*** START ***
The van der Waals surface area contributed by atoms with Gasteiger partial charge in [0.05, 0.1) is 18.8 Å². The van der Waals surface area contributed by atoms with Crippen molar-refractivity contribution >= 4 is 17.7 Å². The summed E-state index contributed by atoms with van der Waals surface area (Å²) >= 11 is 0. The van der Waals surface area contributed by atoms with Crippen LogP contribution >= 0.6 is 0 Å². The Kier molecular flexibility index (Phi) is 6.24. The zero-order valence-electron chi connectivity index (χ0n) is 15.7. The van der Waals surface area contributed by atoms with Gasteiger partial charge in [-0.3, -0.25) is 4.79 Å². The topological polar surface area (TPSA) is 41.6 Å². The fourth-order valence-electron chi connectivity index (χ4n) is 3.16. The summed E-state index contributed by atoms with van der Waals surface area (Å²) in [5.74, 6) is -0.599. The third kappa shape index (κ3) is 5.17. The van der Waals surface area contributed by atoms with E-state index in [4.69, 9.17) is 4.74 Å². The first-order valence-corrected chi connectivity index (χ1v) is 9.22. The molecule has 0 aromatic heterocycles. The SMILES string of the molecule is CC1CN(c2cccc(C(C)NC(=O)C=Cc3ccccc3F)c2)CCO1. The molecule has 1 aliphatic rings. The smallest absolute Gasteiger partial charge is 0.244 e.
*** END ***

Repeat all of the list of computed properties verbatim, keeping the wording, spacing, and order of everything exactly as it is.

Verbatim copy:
The van der Waals surface area contributed by atoms with Gasteiger partial charge in [0.05, 0.1) is 18.8 Å². The van der Waals surface area contributed by atoms with Crippen molar-refractivity contribution >= 4 is 17.7 Å². The summed E-state index contributed by atoms with van der Waals surface area (Å²) >= 11 is 0. The van der Waals surface area contributed by atoms with Crippen LogP contribution >= 0.6 is 0 Å². The Kier molecular flexibility index (Phi) is 6.24. The zero-order valence-electron chi connectivity index (χ0n) is 15.7. The van der Waals surface area contributed by atoms with Gasteiger partial charge in [-0.3, -0.25) is 4.79 Å². The topological polar surface area (TPSA) is 41.6 Å². The fourth-order valence-electron chi connectivity index (χ4n) is 3.16. The summed E-state index contributed by atoms with van der Waals surface area (Å²) in [5.74, 6) is -0.599. The third kappa shape index (κ3) is 5.17. The van der Waals surface area contributed by atoms with E-state index in [4.69, 9.17) is 4.74 Å². The first-order valence-corrected chi connectivity index (χ1v) is 9.22. The molecule has 0 aromatic heterocycles. The SMILES string of the molecule is CC1CN(c2cccc(C(C)NC(=O)C=Cc3ccccc3F)c2)CCO1. The molecule has 1 aliphatic rings. The smallest absolute Gasteiger partial charge is 0.244 e.